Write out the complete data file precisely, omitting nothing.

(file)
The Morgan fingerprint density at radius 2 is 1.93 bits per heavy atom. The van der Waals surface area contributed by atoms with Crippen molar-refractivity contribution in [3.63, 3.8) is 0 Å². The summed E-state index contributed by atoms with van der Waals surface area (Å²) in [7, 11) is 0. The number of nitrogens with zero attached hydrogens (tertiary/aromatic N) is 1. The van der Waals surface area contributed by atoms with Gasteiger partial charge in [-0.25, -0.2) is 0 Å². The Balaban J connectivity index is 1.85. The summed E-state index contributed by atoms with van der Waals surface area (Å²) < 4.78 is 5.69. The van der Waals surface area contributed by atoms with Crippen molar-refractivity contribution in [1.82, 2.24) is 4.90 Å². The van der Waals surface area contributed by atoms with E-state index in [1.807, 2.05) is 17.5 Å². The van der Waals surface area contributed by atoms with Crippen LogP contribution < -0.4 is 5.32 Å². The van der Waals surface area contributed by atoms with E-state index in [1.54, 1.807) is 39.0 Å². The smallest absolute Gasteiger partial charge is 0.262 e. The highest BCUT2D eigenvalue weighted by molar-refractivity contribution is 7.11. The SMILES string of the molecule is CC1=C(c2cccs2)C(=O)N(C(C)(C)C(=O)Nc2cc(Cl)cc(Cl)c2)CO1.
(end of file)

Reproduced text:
The Morgan fingerprint density at radius 2 is 1.93 bits per heavy atom. The van der Waals surface area contributed by atoms with Crippen molar-refractivity contribution in [3.63, 3.8) is 0 Å². The summed E-state index contributed by atoms with van der Waals surface area (Å²) in [7, 11) is 0. The number of nitrogens with zero attached hydrogens (tertiary/aromatic N) is 1. The van der Waals surface area contributed by atoms with Gasteiger partial charge in [-0.25, -0.2) is 0 Å². The Balaban J connectivity index is 1.85. The summed E-state index contributed by atoms with van der Waals surface area (Å²) < 4.78 is 5.69. The van der Waals surface area contributed by atoms with Crippen molar-refractivity contribution in [1.82, 2.24) is 4.90 Å². The van der Waals surface area contributed by atoms with E-state index in [1.807, 2.05) is 17.5 Å². The van der Waals surface area contributed by atoms with Crippen LogP contribution < -0.4 is 5.32 Å². The van der Waals surface area contributed by atoms with E-state index in [1.54, 1.807) is 39.0 Å². The smallest absolute Gasteiger partial charge is 0.262 e. The highest BCUT2D eigenvalue weighted by molar-refractivity contribution is 7.11. The SMILES string of the molecule is CC1=C(c2cccs2)C(=O)N(C(C)(C)C(=O)Nc2cc(Cl)cc(Cl)c2)CO1.